* From 2008 to 2010, Anthony Hewitt’s best season line was .223/.255/.395 in 247 PA at Williamsport in 2009. This year, he’s at .247/.305/.464 in 105 PA in a repeat of Lakewood. Yes, he’s striking out a ton (38 times in 105 PA, 36%) but he’s drawn 5 walks in those 105 PA (4.7%), and while that may not seem significant, last year he drew a total of 13 walks in 465 PA, a rate of just 2.8%. Its improvement. Very small improvement. But more importantly, he’s actually hitting for power this year, with a .217 ISO. That is actual reason for excitement. He is 22. He is repeating a level. But this is encouraging. Everyone focuses on the ideal developmental path, one level per year, in AA by 22, etc etc. And while that is normal, Hewitt is obviously a project, and the Phillies knew this when they drafted him. I’m sure they hoped he’d be in Clearwater by now. But with any long term project, you have to focus on the short term. Hewitt will have to be put on the 40 man roster after this year, or be subjected to the Rule 5 draft, as he was 19 when drafted, but I don’t envision anyone taking him, considering his rawness, so the Phillies shouldn’t have to worry about this. Still, if he maintain’s his power and can keep his walk rate at 5%, he’s not finished as a semi-interesting prospect.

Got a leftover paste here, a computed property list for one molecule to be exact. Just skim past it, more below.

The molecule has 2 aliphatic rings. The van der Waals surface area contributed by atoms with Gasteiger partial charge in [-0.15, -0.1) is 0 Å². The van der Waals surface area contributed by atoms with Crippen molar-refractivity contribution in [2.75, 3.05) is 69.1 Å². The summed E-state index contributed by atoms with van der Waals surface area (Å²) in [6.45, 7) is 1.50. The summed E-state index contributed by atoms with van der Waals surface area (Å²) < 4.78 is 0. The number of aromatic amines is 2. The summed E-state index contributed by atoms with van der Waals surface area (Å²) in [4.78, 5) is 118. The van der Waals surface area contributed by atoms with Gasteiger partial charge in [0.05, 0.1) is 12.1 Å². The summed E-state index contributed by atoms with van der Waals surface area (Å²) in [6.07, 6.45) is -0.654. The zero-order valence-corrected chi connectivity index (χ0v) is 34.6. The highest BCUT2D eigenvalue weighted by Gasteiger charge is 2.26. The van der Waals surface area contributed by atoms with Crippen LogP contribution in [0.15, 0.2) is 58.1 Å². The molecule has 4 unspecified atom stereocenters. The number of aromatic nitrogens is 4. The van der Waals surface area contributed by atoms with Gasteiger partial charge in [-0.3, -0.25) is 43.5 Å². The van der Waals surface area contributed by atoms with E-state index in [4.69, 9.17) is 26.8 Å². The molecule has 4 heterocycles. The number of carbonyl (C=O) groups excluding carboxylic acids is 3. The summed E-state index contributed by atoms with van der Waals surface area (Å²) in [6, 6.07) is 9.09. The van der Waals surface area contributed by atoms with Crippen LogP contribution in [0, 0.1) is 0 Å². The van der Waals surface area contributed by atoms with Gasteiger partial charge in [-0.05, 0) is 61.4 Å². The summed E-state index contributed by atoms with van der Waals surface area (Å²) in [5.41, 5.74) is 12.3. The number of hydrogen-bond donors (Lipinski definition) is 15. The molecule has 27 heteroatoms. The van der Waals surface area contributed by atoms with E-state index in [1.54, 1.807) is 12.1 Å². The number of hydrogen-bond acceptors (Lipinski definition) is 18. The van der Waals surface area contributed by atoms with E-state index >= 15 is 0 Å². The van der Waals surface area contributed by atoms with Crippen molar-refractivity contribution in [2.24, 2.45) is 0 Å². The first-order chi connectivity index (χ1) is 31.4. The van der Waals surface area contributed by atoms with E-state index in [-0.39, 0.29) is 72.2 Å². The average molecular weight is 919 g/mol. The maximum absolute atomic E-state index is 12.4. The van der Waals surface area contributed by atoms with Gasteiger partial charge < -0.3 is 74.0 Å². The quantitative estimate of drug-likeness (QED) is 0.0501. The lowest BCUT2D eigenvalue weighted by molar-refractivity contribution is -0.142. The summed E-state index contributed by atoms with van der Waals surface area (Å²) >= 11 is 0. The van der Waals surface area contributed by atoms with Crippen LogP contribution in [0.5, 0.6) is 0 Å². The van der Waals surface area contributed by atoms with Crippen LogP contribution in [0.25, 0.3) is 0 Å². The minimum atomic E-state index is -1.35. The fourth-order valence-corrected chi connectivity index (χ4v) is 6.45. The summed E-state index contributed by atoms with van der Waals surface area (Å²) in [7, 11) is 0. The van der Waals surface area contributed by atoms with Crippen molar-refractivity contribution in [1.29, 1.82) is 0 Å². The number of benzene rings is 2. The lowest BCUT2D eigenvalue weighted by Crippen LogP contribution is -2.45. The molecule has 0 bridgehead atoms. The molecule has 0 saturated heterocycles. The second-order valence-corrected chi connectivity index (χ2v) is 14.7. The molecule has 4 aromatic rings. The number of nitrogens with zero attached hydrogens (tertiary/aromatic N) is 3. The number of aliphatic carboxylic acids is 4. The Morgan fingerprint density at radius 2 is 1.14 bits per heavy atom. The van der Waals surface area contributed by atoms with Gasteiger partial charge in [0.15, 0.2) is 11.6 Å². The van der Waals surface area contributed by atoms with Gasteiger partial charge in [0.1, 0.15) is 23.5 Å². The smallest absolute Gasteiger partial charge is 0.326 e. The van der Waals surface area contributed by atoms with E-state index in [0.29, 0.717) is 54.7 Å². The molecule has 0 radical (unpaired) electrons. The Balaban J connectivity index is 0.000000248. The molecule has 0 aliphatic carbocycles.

* The trio of Aaron Altherr, Domingo Santana, and Cameron Rupp have been major disappointments. I didn’t fully jump on the Altherr bandwagon this winter, as I had reservations, and they’ve come to fruition thus far. That said, I was bullish on Cameron Rupp, and it appears he’s having trouble adjusting to pro pitching. He has, however, thrown out 32% of would be base stealers, and that’s definitely a positive. Altherr has been abysmal against LHP, hitting just .133/.222/.356 in 15 AB, which is odd, because he’s righthanded. Still, he’s batting just .203/.272/.284 against righties in 74 AB. In total, its just 89 AB, so its not statistically significant, but it’s starting to become slightly concerning. In 77 plate appearances, Domingo Santana has struck out 27 times (35% of the time) while drawing just 4 walks. Discouraging, but again, he’s so young, you have no choice but to be patient. Given his age, he could still be in extended spring training waiting to get his first taste of the GCL. Still. Concerning.